"Obviously at that time, it went in one ear, out the other. I went to go play my video games or whatever I was doing. But I also remember growing up with the expectation that one day I might also own, maybe not this house, but a house."

Many Americans fail to have that conversation. A 2020 Gallup poll found fewer than half of Americans have a will. As Hall’s parents aged, they updated legal paperwork and had more family conversations — along with Hall’s older sisters — to make sure everyone understood and agreed.

Then in 2020, Hall’s father died unexpectedly. His mother, who suffered from a degenerative condition, would die just 18 months later. Hall was grieving, and feeling guilty about inheriting their house, the kind of opportunity many people in his life would never have.

"What rescued me from that moment of guilt was recognizing how normalized this is for white America. And then it dawned on me. This is exactly the reason why my parents worked so hard, is to provide for me some of the same advantages that white families have been providing for their children for generations. And in that moment, while I still recognized the feeling of like, 'Wow, this is a unique opportunity that I should be grateful for.' Guilty is not the word. Grateful is a better one."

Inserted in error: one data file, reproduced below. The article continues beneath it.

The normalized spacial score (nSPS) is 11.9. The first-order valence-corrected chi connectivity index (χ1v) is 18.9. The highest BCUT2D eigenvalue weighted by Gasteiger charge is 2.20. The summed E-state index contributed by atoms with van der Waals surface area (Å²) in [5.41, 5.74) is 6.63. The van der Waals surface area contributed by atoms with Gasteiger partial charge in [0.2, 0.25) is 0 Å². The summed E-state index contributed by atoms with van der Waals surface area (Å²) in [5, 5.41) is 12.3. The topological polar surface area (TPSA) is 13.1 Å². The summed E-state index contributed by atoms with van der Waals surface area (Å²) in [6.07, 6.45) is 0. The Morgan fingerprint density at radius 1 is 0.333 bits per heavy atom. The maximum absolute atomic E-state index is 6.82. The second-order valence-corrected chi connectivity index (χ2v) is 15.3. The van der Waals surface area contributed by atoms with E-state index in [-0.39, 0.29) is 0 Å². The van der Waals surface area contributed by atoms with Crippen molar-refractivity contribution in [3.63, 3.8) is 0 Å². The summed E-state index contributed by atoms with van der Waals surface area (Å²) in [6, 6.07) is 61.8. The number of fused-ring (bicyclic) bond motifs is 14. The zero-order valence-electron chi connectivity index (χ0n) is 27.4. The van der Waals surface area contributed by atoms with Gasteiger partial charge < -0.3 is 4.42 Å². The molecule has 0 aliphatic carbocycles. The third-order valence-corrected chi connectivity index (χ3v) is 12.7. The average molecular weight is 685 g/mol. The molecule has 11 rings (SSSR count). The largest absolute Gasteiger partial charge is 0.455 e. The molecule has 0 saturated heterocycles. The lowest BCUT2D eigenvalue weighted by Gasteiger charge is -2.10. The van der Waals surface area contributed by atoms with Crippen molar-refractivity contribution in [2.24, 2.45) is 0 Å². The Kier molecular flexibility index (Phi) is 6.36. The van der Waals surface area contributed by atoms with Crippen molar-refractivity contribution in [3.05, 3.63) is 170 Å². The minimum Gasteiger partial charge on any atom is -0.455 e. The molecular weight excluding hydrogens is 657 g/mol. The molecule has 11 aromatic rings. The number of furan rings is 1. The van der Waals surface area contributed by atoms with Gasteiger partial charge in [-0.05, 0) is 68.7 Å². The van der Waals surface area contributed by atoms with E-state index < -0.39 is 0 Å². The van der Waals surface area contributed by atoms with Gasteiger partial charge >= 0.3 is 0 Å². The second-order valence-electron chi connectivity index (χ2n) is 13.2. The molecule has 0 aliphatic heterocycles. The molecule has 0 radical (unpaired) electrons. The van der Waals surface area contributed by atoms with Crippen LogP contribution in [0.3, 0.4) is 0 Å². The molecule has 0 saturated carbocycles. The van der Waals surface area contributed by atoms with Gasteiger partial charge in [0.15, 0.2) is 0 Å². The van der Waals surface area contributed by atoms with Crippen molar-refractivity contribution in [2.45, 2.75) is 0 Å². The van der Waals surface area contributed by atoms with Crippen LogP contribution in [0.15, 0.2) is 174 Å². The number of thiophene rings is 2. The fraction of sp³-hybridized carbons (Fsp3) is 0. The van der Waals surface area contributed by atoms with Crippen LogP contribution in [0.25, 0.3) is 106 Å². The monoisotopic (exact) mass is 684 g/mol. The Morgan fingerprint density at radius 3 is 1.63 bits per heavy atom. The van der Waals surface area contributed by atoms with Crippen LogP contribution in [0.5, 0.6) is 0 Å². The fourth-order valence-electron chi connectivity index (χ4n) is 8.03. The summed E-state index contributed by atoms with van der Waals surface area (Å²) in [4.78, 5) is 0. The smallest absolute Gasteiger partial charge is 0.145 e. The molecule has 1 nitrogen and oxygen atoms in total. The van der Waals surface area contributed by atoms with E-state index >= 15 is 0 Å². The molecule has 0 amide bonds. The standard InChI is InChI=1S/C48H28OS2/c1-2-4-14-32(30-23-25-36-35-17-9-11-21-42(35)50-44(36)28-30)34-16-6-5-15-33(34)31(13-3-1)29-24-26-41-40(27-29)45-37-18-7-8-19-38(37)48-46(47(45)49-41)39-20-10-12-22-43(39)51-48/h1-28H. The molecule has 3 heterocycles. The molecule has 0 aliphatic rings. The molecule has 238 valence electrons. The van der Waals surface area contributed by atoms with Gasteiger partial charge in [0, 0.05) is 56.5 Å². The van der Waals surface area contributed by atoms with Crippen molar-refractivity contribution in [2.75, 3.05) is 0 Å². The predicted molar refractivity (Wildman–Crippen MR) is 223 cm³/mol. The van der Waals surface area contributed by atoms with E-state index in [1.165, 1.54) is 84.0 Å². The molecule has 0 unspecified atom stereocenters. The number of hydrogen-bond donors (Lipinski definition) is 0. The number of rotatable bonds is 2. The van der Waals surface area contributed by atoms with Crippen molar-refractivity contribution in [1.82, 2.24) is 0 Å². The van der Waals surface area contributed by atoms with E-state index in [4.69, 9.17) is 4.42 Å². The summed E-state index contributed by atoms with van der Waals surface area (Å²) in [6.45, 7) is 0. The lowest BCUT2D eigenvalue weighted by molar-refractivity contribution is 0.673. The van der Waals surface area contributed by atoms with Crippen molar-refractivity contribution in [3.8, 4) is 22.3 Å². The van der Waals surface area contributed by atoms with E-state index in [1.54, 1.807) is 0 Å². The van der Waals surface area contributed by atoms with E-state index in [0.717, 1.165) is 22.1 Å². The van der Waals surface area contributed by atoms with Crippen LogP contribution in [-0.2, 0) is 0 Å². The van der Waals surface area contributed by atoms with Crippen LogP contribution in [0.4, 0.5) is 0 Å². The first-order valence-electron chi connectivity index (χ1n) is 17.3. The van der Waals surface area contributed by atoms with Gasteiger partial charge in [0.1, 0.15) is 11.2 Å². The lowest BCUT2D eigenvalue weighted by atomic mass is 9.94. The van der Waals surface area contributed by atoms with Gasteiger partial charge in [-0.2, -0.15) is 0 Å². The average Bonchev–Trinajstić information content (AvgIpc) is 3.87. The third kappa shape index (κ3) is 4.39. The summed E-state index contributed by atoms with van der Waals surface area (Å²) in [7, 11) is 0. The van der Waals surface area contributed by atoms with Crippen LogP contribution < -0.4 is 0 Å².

Doug Tribou joined the Michigan Public staff as the host of Morning Edition in 2016. Doug first moved to Michigan in 2015 when he was awarded a Knight-Wallace journalism fellowship at the University of Michigan in Ann Arbor.
Caoilinn Goss is the producer for Morning Edition. She started at Michigan Public during the summer of 2023.